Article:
11. Caoa, J., Li,X.D.L.,  Donga, Y., Hampshire, S.(2014).Recycling of waste fly ash for production of porous mullite ceramic membrane supports with increased porosity,  J.  Eur Ceramic Society, 34 (13), 3181–3194.
  12. El-Shahawi , M.S., Hamza,A.,  Al-Sibaai, A.A., Al-Saidi, H.M.(2011). Fast and Selective Removal of Trace Concentrations of Bismuth (III) from Water onto Procaine Hydrochloride Loaded Polyurethane Foams Sorbent: Kinetics and Thermodynamics of Bismuth (III) Study, Chemical Engineering J., 173 (2), 29 -35.
  13. Environmental Protection Agency (1995). ‘EPA Method 8041, Phenols by Gas Chromatography: Capillary Column Technique, pp. 1-26.
  14. Gao,  J., Liu, L., Liu, X., Zhou, H., Huang, S., Wang, Z.(2008). Levels and spatial distribution of chlorophenols, 2,4-Dichlorophenol, 2,4,6-trichlorophenol, and pentachlorophenol in surface water of China, Chemosphere, 71(6), 1181-1187.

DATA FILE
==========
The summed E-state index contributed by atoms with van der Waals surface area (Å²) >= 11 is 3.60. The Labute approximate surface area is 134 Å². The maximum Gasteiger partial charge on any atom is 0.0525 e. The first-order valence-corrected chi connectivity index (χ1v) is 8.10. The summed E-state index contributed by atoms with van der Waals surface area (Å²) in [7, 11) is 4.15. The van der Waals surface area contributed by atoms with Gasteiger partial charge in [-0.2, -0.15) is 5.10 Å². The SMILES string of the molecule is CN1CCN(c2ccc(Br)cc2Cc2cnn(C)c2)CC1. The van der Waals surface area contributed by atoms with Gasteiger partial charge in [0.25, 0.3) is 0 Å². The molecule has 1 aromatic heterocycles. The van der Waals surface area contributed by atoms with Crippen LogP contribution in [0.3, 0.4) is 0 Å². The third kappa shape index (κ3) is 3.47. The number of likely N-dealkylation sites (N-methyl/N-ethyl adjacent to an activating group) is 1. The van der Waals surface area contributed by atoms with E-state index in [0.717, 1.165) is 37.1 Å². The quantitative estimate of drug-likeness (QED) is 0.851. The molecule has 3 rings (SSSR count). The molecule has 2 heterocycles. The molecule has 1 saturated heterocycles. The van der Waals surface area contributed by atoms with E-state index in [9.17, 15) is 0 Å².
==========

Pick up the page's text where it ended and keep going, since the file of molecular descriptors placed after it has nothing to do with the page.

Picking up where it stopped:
15. Gómez , D., Dos Santos, M., Fujiwara, F., Polla,G.,  Marrero, J., Dawidowski, L., Smichowski, P.(2007). Fractionation of metals and metalloids by chemical bonding from particles accumulated by electrostatic precipitation in an Argentine thermal power plant, Microchemical J., 85, 276–284.
  16. Gomes, H.T., Miranda,S.M., Sampaio, M.J., Silva,A.M.T., Faria,J.L. (2010).  Activated carbons treated with sulphuric acid: catalysts for catalytic wet peroxide oxidation, Catalyst Today 151, 153–158.
  17. Gokce, Y., Aktas,Z.(2014).  Nitric acid modification of activated carbon produced from waste teaand adsorption of methylene blue and phenol, Applied Surface Science 313, 352–359.
  18. Ismail ,Z.,  I, Chuin, T.J., Kuan, K.K.,  Tai, J. C., Kong, K.K., Hing, Hing, L. K.,  , Shirazi, S.M., Karim, R. (2013). Using data envelopment analysis in comparing the environmental performance and technical efficiency of selected companies in their global petroleum operations, Measurement 46(9), 3401-3413.
  19. Izquierdo , M.T., B. Rubio,B. (2008).  Carbon-enriched coal fly ash as a precursor of activated carbons for SO2 removal,  J. Hazardous Materials, 155, 199-205.